My pick! Woohoo! I chose this recipe because I had never made an icebox cake. Plus, “icebox” is a cool, old fashioned word. Like “davenport,” “whippersnapper,” or “boob tube.”
Thursday night I was home, bored, and decided to go ahead and make the recipe, as I was hoping to serve it on Mother’s Day and I had a busy weekend planned.
Friday night we attended a chorus concert. When my daughter Rea told us about it, she said “We are singing theme songs from television shows, like old shows you watched growing up. Like ‘Bonanza’ and ‘Green Acres.'” Exactly what year does my daughter think I was born?
I read over the recipe, then prepared the vanilla wafer crust and baked it for twelve minutes.
I’m not sure where my brain was while I was making this recipe. I messed up, more than once. First, separating the eggs, I got yolk in with the whites, twice, and had to dump them. Then I used my lemon squeezer thing (I hate juicing lemons by hand) and managed to dump the seeds into the juice.
I whisked the condensed milk, lemon zest and salt with the egg yolks over simmering water. Then I noticed my measuring cup of lemon juice on the counter and poured it in. Seeds and all! Crap. Do I abandon whisking to grab a spoon and have my egg mixture become lemony, sweetened scrambled eggs? Or try to pick them out by hand?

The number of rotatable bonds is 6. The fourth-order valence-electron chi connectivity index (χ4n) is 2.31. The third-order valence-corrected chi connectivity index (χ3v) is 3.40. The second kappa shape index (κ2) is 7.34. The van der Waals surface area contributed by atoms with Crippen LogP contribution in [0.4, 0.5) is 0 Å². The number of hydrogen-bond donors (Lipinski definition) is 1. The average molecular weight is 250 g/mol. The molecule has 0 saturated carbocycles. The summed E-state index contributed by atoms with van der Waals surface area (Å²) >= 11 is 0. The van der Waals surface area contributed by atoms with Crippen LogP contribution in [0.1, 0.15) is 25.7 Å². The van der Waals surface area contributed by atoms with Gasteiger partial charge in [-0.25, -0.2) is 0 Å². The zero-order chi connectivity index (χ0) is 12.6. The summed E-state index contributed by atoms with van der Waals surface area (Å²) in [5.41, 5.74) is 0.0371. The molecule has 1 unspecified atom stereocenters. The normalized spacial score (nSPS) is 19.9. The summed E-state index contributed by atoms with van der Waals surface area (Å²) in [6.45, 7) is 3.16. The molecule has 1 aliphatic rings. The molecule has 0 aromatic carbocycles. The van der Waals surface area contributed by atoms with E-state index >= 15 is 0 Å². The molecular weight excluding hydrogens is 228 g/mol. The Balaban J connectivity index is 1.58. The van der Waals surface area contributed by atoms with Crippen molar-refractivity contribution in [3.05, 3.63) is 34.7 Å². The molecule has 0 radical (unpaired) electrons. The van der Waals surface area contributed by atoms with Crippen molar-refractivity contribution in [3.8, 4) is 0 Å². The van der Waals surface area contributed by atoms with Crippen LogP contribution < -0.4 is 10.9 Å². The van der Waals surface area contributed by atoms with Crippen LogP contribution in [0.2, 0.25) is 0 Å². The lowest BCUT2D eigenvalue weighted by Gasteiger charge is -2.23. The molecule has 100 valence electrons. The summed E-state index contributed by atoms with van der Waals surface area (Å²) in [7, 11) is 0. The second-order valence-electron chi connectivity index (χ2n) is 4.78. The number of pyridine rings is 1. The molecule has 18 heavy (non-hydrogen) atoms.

I ended up with lemon-scented sticky fingers. (Hmmm.. that sounds delicious, “Lemon Scented Sticky Fingers,” now with less seeds!)
I whisked the now (hopefully) seedless mixture for about twelve minutes. Unfortunately, I was watching for “light and foamy” rather than “thick and fluffy,” so I fear I may have removed the concoction from the heat too soon.
I poured the egg mixture onto crust in the springform pan.
I was supposed to set aside the egg yolk mixture, beat the egg whites (with cream of tartar and sugar) and THEN combine the two and add that mixture to the pan.
I was determined to turn my lemons into lemon icebox cake, so I proceeded with the recipe, beating the egg whites til they became meringue, gingerly adding half of it to the egg yolk mixture, attempting not to disrupt the crust.
I did my best, then poured the rest of the meringue on the top. Yes, “poured,” because I apparently also did not beat my egg whites for long enough and they were a little, uh, liquidy.
The pan went back in the oven for 10 minutes and the meringue came out wonderfully browned. Setting it on a cooling rack, I went to take a Tylenol PM, as I had a headache and hadn’t slept well the night before.
OH… that’s my excuse, a dull brain due to lack of sleep!
Rea arrived home from the neighbor’s house and we watched the new “Not-Project-Runway” fashion design show on Bravo with me barely staying awake. Luckily I remembered my cooling cake in the kitchen and went and wrapped it up. The bottom of the pan still felt a tad bit warm, but I just couldn’t stay up any longer.
When I arrived home from work on Friday I couldn’t wait to taste the cake. Despite my flubs it was fantastic! So fantastic there’s only about a third of it left for our Mother’s Day dinner!